In a manner of speaking, the characters are themselves metaphors that are used to describe the phenomena of shame and shamelessness. The protagonist, Omar Khayyam Shakeel, as he himself admits somewhere before the end, is a peripheral hero, a chief character who looms at the sides of the story as the side-characters prove more a cause of the end, through their heroic deeds and chief-characterly actions, taking Omar Khayyam alongwith them, as a repercussion rather than a source.

The pace of the novel deplores you of any time at all to comprehend that what you are reading is actually fiction, that the characters are only made up of words, and that the story employs magical realism to move ahead. I would not go to the lengths of calling it breathtaking, but it does have its moments that might justify it being called so.

Halfway through the novel, I felt like I was reading in a trance, the wordplay making me melt completely at places. Nowhere did I feel that the philosophy had become greater than the characters and overtaken the narrative. Nowhere does the author resort to the ramming-up-the-throats strategy of his criticizees.

All in all, a dark satire, an excellent blend of truth and fiction, a deserved read for all.

PS: Despite the praises that I’ve showered till now, ‘Shalimar the Clown’ continues to be the best of Rushdie’s five that I’ve read. Just go through it and tell me that you beg to differ, I bet you a million bucks!

PPS: Two reasons for me being so confident in my bet: 1) I know for sure you won’t beg to differ; 2) I don’t have a million bucks on me right now : )

Saturday, March 8, 2014

Review:1408 by Stephen King (Collab-Post)

(For 1408 (film) review click here)

Overview –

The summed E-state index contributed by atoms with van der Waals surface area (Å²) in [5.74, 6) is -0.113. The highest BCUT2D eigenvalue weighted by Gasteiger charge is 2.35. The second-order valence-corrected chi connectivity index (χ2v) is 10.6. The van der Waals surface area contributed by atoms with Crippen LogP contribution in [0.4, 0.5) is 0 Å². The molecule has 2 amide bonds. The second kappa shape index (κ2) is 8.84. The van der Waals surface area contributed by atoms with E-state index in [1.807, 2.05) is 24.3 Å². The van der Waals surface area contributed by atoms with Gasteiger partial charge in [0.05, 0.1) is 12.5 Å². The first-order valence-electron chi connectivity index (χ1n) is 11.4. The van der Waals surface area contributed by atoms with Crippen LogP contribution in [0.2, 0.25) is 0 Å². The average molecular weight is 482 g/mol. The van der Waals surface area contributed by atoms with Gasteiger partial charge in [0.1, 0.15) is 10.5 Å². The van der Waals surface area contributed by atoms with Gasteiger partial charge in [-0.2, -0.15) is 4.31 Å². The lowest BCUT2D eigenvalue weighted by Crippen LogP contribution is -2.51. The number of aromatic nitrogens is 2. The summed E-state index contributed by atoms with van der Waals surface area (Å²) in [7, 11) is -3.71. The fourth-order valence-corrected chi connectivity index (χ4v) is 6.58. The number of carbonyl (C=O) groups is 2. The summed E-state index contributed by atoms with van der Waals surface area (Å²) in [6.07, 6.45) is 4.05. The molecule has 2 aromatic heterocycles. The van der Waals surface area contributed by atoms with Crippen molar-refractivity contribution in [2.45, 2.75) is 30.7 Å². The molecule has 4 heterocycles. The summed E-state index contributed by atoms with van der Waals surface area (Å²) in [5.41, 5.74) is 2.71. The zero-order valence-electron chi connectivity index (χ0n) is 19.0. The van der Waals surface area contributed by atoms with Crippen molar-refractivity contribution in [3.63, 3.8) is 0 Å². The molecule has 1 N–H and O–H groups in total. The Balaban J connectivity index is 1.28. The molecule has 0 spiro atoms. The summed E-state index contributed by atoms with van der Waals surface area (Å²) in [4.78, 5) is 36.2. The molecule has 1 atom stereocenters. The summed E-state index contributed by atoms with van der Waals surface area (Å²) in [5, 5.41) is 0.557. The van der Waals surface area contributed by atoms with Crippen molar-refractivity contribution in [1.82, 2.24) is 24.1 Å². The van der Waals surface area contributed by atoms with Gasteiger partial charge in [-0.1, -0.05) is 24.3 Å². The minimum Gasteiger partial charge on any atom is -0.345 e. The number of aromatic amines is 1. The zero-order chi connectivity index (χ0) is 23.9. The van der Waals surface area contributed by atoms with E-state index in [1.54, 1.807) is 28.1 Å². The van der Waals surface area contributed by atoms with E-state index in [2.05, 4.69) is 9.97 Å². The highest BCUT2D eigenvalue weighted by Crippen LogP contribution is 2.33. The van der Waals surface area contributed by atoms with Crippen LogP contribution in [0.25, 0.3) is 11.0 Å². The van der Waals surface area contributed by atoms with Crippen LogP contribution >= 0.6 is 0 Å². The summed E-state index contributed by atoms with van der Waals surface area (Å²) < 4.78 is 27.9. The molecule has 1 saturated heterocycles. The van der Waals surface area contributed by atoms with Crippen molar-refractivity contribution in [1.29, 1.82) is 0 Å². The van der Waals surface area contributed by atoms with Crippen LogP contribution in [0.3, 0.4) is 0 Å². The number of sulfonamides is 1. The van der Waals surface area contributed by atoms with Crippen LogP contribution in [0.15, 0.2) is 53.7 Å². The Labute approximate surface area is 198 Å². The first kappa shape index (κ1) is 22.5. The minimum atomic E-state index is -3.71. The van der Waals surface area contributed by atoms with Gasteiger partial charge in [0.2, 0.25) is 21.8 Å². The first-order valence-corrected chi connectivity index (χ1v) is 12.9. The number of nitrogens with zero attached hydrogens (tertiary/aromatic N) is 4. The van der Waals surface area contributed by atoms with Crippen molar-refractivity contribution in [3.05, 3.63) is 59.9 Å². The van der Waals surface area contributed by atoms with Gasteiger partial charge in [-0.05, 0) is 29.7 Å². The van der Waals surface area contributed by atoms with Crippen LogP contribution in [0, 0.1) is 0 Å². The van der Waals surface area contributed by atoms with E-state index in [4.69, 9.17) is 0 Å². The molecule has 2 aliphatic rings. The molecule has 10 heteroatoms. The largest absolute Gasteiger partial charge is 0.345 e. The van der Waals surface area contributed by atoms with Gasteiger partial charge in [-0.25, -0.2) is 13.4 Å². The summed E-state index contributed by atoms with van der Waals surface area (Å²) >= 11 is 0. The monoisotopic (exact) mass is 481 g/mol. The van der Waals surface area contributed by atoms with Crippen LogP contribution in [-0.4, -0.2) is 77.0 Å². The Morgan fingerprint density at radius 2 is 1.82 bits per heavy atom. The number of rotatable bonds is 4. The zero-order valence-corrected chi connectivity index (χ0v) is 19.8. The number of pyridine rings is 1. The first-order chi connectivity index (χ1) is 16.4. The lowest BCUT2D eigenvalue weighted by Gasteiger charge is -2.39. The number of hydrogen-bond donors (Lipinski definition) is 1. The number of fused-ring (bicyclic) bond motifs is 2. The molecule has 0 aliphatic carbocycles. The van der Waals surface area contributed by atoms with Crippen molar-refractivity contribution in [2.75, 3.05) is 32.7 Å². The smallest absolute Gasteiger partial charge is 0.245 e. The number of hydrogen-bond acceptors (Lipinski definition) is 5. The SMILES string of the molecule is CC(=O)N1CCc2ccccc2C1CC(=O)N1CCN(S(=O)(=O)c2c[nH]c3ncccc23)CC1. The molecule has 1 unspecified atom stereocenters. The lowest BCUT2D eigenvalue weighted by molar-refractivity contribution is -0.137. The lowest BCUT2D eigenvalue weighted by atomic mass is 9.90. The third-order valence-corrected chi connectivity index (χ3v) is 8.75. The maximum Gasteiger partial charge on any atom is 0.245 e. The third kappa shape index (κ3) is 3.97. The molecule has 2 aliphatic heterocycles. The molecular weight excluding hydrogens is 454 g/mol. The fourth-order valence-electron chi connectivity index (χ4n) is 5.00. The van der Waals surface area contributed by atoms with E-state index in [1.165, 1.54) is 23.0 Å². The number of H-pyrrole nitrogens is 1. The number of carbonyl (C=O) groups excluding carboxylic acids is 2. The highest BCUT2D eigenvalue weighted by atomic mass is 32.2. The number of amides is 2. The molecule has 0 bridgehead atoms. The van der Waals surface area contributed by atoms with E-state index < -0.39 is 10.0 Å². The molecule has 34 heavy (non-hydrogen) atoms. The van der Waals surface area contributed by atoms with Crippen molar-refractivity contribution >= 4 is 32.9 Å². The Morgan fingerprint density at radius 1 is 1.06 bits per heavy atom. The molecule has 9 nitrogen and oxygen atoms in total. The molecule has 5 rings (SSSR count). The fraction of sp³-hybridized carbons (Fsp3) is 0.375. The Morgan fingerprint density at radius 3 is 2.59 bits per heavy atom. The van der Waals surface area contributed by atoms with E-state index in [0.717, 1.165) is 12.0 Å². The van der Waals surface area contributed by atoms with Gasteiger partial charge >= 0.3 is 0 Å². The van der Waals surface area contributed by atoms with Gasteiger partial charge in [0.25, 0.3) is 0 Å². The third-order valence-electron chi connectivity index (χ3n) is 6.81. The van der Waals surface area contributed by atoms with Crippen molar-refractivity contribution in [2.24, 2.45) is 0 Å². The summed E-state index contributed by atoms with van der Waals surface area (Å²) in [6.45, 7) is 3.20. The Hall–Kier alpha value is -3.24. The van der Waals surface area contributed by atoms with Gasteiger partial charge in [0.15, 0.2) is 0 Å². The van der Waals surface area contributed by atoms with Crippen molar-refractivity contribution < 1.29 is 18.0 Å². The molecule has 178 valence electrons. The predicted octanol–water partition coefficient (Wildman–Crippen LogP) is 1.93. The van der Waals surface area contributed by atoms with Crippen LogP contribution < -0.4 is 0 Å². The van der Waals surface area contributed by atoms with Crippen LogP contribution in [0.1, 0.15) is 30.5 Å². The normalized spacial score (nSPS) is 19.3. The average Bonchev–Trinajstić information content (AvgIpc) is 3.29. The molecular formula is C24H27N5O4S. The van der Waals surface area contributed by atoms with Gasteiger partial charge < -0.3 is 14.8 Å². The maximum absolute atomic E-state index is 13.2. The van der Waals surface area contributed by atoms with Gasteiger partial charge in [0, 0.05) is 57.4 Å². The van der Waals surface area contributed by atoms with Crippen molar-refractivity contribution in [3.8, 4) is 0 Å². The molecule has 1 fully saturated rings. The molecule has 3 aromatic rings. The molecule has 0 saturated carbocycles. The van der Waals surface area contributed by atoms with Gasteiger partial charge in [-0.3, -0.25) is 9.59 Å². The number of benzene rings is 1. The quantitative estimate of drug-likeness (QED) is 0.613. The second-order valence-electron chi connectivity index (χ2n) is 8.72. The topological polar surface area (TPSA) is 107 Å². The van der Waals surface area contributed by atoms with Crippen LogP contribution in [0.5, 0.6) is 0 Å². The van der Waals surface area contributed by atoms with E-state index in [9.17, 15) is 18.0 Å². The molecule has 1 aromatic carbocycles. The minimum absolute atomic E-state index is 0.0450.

For a guy who has written titles such as Ten nights in Ten Haunted Houses, Ten . . . Haunted Graveyards and Ten. . . . Haunted Castles, Mike Enslin is barely of the believing kind. His series, as the titles imply are adventure/ horror narratives of his one-night stay at places that have been termed as haunted. All three titles are on the list of New York Times Bestsellers and Mike’s upcoming volume in the series revolving around haunted hotels requires him to spend one night at the not-so-coveted room 1408 of Hotel Dolphin. 

Despite receiving several fore-warnings against his visit, Mike arrives at the Hotel wearing his lucky Hawaiian shirt and a habitual cigarette stick stuck behind his ear, and proceeds with his stay, confident of a smooth sailing through the night. But as it turns out, Room 1408 has its own plans for Mike.

Review –

1408 is a short story that began as a three-paged sample piece as part of King’s non-fiction book ‘On Writing’. The excerpt was to be used to explain how the story evolves over a number of drafts but as the tale progressed, to the reader’s good fortune, King couldn’t help himself and decided to write till the end.

The story begins as Mike Enslin walks through the doors of Hotel Dolphin, a not-too-grand-yet-elegant-and-sophisticated-in-its-own-way-hotel, where he is about to spend a night in room 1408 that lies on the fourteenth floor of the building which is actually the thirteenth. He is met by the hotel manager, Mr. Olin, a pudgy little man who knows too much about room 1408’s blood-spilling history to allow Mike to carry on with his plans.